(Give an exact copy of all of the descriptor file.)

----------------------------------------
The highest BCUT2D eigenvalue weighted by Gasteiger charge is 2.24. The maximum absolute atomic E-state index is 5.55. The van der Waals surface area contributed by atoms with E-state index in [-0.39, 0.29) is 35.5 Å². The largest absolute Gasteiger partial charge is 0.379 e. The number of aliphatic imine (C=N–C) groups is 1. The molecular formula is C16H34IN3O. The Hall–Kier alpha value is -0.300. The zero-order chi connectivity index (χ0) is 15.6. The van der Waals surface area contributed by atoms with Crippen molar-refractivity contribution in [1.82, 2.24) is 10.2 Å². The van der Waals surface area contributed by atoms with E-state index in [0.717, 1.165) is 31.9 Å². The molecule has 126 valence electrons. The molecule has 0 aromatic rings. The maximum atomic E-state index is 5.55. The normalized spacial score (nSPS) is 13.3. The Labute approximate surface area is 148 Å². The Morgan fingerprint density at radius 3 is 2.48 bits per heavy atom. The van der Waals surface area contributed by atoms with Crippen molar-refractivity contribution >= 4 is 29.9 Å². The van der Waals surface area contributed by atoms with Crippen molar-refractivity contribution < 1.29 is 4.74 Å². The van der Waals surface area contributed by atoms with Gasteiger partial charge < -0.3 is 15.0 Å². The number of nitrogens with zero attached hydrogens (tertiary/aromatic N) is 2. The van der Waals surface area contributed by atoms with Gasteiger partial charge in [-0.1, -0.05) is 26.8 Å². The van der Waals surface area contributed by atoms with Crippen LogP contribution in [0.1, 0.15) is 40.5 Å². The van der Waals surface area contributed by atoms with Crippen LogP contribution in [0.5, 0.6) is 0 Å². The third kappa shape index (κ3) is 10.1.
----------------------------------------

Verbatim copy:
The highest BCUT2D eigenvalue weighted by Gasteiger charge is 2.24. The maximum absolute atomic E-state index is 5.55. The van der Waals surface area contributed by atoms with E-state index in [-0.39, 0.29) is 35.5 Å². The largest absolute Gasteiger partial charge is 0.379 e. The number of aliphatic imine (C=N–C) groups is 1. The molecular formula is C16H34IN3O. The Hall–Kier alpha value is -0.300. The zero-order chi connectivity index (χ0) is 15.6. The van der Waals surface area contributed by atoms with Crippen molar-refractivity contribution in [1.82, 2.24) is 10.2 Å². The van der Waals surface area contributed by atoms with E-state index in [0.717, 1.165) is 31.9 Å². The molecule has 126 valence electrons. The molecule has 0 aromatic rings. The maximum atomic E-state index is 5.55. The normalized spacial score (nSPS) is 13.3. The Labute approximate surface area is 148 Å². The Morgan fingerprint density at radius 3 is 2.48 bits per heavy atom. The van der Waals surface area contributed by atoms with Crippen molar-refractivity contribution >= 4 is 29.9 Å². The van der Waals surface area contributed by atoms with Crippen molar-refractivity contribution < 1.29 is 4.74 Å². The van der Waals surface area contributed by atoms with Gasteiger partial charge < -0.3 is 15.0 Å². The number of nitrogens with zero attached hydrogens (tertiary/aromatic N) is 2. The van der Waals surface area contributed by atoms with Gasteiger partial charge in [-0.1, -0.05) is 26.8 Å². The van der Waals surface area contributed by atoms with Crippen LogP contribution in [0.1, 0.15) is 40.5 Å². The van der Waals surface area contributed by atoms with Crippen LogP contribution in [0.5, 0.6) is 0 Å². The third kappa shape index (κ3) is 10.1.